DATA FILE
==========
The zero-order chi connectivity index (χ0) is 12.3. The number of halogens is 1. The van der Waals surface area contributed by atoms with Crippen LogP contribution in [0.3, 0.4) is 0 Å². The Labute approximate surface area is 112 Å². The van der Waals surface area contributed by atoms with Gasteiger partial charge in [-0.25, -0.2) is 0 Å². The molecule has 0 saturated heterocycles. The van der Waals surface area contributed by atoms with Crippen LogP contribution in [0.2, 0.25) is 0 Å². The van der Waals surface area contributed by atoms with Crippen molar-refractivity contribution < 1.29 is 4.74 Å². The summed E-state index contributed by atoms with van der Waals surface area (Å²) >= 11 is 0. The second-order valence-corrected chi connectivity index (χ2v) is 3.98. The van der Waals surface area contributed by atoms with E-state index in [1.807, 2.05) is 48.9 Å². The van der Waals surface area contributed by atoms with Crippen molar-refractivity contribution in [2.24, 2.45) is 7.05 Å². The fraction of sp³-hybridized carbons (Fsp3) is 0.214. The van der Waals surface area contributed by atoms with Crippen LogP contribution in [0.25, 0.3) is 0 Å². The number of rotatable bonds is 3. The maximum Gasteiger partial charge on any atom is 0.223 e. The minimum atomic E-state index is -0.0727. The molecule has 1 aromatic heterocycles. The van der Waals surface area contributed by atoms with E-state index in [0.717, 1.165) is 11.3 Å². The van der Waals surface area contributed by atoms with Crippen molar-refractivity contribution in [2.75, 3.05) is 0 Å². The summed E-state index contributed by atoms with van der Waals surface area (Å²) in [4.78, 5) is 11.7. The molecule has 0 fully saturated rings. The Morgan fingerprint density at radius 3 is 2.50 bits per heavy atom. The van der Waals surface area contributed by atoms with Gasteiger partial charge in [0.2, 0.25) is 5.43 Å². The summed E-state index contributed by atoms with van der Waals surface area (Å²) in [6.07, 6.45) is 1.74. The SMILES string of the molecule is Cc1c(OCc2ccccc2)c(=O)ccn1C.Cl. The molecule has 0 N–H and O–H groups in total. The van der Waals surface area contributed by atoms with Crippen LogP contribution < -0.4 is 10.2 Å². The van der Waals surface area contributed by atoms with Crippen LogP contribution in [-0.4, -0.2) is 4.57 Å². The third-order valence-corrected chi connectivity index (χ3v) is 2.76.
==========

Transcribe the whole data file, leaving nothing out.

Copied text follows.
The zero-order chi connectivity index (χ0) is 12.3. The number of halogens is 1. The van der Waals surface area contributed by atoms with Crippen LogP contribution in [0.3, 0.4) is 0 Å². The Labute approximate surface area is 112 Å². The van der Waals surface area contributed by atoms with Gasteiger partial charge in [-0.25, -0.2) is 0 Å². The molecule has 0 saturated heterocycles. The van der Waals surface area contributed by atoms with Crippen LogP contribution in [0.2, 0.25) is 0 Å². The van der Waals surface area contributed by atoms with Crippen molar-refractivity contribution < 1.29 is 4.74 Å². The summed E-state index contributed by atoms with van der Waals surface area (Å²) >= 11 is 0. The second-order valence-corrected chi connectivity index (χ2v) is 3.98. The van der Waals surface area contributed by atoms with E-state index in [1.807, 2.05) is 48.9 Å². The van der Waals surface area contributed by atoms with Crippen molar-refractivity contribution in [2.24, 2.45) is 7.05 Å². The fraction of sp³-hybridized carbons (Fsp3) is 0.214. The van der Waals surface area contributed by atoms with Crippen LogP contribution in [0.25, 0.3) is 0 Å². The number of rotatable bonds is 3. The maximum Gasteiger partial charge on any atom is 0.223 e. The minimum atomic E-state index is -0.0727. The molecule has 1 aromatic heterocycles. The van der Waals surface area contributed by atoms with E-state index in [0.717, 1.165) is 11.3 Å². The van der Waals surface area contributed by atoms with Crippen molar-refractivity contribution in [2.75, 3.05) is 0 Å². The summed E-state index contributed by atoms with van der Waals surface area (Å²) in [4.78, 5) is 11.7. The molecule has 0 fully saturated rings. The Morgan fingerprint density at radius 3 is 2.50 bits per heavy atom. The van der Waals surface area contributed by atoms with Gasteiger partial charge in [0.2, 0.25) is 5.43 Å². The summed E-state index contributed by atoms with van der Waals surface area (Å²) in [6.07, 6.45) is 1.74. The SMILES string of the molecule is Cc1c(OCc2ccccc2)c(=O)ccn1C.Cl. The molecule has 0 N–H and O–H groups in total. The van der Waals surface area contributed by atoms with Crippen LogP contribution < -0.4 is 10.2 Å². The van der Waals surface area contributed by atoms with Crippen LogP contribution in [-0.4, -0.2) is 4.57 Å². The third-order valence-corrected chi connectivity index (χ3v) is 2.76.